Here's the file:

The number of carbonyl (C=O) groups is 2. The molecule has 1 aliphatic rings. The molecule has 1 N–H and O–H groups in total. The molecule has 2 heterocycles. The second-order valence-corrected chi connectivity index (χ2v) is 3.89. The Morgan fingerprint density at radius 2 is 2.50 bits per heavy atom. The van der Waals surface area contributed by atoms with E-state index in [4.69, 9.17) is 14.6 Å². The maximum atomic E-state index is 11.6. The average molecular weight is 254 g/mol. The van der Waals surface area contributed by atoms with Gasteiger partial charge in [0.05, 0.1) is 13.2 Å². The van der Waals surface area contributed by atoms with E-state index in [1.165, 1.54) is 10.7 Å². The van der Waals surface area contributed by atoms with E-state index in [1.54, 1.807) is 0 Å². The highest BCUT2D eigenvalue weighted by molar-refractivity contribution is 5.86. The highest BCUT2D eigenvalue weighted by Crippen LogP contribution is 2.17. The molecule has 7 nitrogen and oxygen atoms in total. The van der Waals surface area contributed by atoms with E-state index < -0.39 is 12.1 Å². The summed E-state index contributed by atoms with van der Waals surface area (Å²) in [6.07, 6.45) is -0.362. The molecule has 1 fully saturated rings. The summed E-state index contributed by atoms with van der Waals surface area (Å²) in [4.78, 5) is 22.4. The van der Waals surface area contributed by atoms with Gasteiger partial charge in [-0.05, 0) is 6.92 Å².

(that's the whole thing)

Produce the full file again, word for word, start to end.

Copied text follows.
The number of carbonyl (C=O) groups is 2. The molecule has 1 aliphatic rings. The molecule has 1 N–H and O–H groups in total. The molecule has 2 heterocycles. The second-order valence-corrected chi connectivity index (χ2v) is 3.89. The Morgan fingerprint density at radius 2 is 2.50 bits per heavy atom. The van der Waals surface area contributed by atoms with E-state index in [4.69, 9.17) is 14.6 Å². The maximum atomic E-state index is 11.6. The average molecular weight is 254 g/mol. The van der Waals surface area contributed by atoms with Gasteiger partial charge in [0.05, 0.1) is 13.2 Å². The van der Waals surface area contributed by atoms with E-state index in [1.165, 1.54) is 10.7 Å². The van der Waals surface area contributed by atoms with E-state index in [1.54, 1.807) is 0 Å². The highest BCUT2D eigenvalue weighted by molar-refractivity contribution is 5.86. The highest BCUT2D eigenvalue weighted by Crippen LogP contribution is 2.17. The molecule has 7 nitrogen and oxygen atoms in total. The van der Waals surface area contributed by atoms with E-state index < -0.39 is 12.1 Å². The summed E-state index contributed by atoms with van der Waals surface area (Å²) in [6.07, 6.45) is -0.362. The molecule has 1 fully saturated rings. The summed E-state index contributed by atoms with van der Waals surface area (Å²) in [4.78, 5) is 22.4. The van der Waals surface area contributed by atoms with Gasteiger partial charge in [-0.05, 0) is 6.92 Å².